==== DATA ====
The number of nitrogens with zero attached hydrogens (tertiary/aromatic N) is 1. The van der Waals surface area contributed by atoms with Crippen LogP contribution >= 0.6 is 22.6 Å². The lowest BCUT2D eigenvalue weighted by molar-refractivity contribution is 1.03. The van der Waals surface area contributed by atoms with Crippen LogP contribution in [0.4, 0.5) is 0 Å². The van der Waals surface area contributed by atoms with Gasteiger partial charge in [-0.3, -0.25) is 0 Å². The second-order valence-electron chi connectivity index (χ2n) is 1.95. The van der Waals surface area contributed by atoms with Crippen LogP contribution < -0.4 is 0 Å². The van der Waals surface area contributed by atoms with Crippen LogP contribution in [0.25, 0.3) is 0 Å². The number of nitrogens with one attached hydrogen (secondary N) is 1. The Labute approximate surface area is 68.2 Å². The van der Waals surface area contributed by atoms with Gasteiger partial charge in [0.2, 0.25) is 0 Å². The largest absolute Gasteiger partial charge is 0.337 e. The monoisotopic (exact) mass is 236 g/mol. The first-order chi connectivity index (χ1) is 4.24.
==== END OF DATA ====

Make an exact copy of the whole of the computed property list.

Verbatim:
The number of nitrogens with zero attached hydrogens (tertiary/aromatic N) is 1. The van der Waals surface area contributed by atoms with Crippen LogP contribution >= 0.6 is 22.6 Å². The lowest BCUT2D eigenvalue weighted by molar-refractivity contribution is 1.03. The van der Waals surface area contributed by atoms with Crippen LogP contribution in [0.4, 0.5) is 0 Å². The van der Waals surface area contributed by atoms with Gasteiger partial charge in [-0.3, -0.25) is 0 Å². The second-order valence-electron chi connectivity index (χ2n) is 1.95. The van der Waals surface area contributed by atoms with Crippen LogP contribution < -0.4 is 0 Å². The van der Waals surface area contributed by atoms with Crippen LogP contribution in [0.25, 0.3) is 0 Å². The number of nitrogens with one attached hydrogen (secondary N) is 1. The Labute approximate surface area is 68.2 Å². The van der Waals surface area contributed by atoms with Gasteiger partial charge in [0.2, 0.25) is 0 Å². The largest absolute Gasteiger partial charge is 0.337 e. The monoisotopic (exact) mass is 236 g/mol. The first-order chi connectivity index (χ1) is 4.24.